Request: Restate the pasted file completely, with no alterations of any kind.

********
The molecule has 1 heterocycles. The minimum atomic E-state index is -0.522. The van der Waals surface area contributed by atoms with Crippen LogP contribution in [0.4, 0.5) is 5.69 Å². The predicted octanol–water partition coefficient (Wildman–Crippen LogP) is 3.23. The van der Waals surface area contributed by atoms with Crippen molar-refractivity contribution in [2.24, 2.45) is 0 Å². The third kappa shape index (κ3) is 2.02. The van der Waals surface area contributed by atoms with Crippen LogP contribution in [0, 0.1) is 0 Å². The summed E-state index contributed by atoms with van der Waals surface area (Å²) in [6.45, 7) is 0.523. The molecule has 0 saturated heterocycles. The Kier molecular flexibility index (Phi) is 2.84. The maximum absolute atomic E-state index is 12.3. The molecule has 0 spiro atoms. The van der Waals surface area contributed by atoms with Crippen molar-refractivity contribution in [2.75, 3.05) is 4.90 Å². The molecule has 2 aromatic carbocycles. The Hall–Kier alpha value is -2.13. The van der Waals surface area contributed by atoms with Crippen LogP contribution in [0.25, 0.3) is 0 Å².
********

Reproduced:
The molecule has 1 heterocycles. The minimum atomic E-state index is -0.522. The van der Waals surface area contributed by atoms with Crippen LogP contribution in [0.4, 0.5) is 5.69 Å². The predicted octanol–water partition coefficient (Wildman–Crippen LogP) is 3.23. The van der Waals surface area contributed by atoms with Crippen molar-refractivity contribution in [2.24, 2.45) is 0 Å². The third kappa shape index (κ3) is 2.02. The van der Waals surface area contributed by atoms with Crippen LogP contribution in [0, 0.1) is 0 Å². The summed E-state index contributed by atoms with van der Waals surface area (Å²) in [6.45, 7) is 0.523. The molecule has 0 saturated heterocycles. The Kier molecular flexibility index (Phi) is 2.84. The maximum absolute atomic E-state index is 12.3. The molecule has 0 spiro atoms. The van der Waals surface area contributed by atoms with Crippen molar-refractivity contribution in [2.75, 3.05) is 4.90 Å². The molecule has 2 aromatic carbocycles. The Hall–Kier alpha value is -2.13. The van der Waals surface area contributed by atoms with Crippen LogP contribution in [0.25, 0.3) is 0 Å².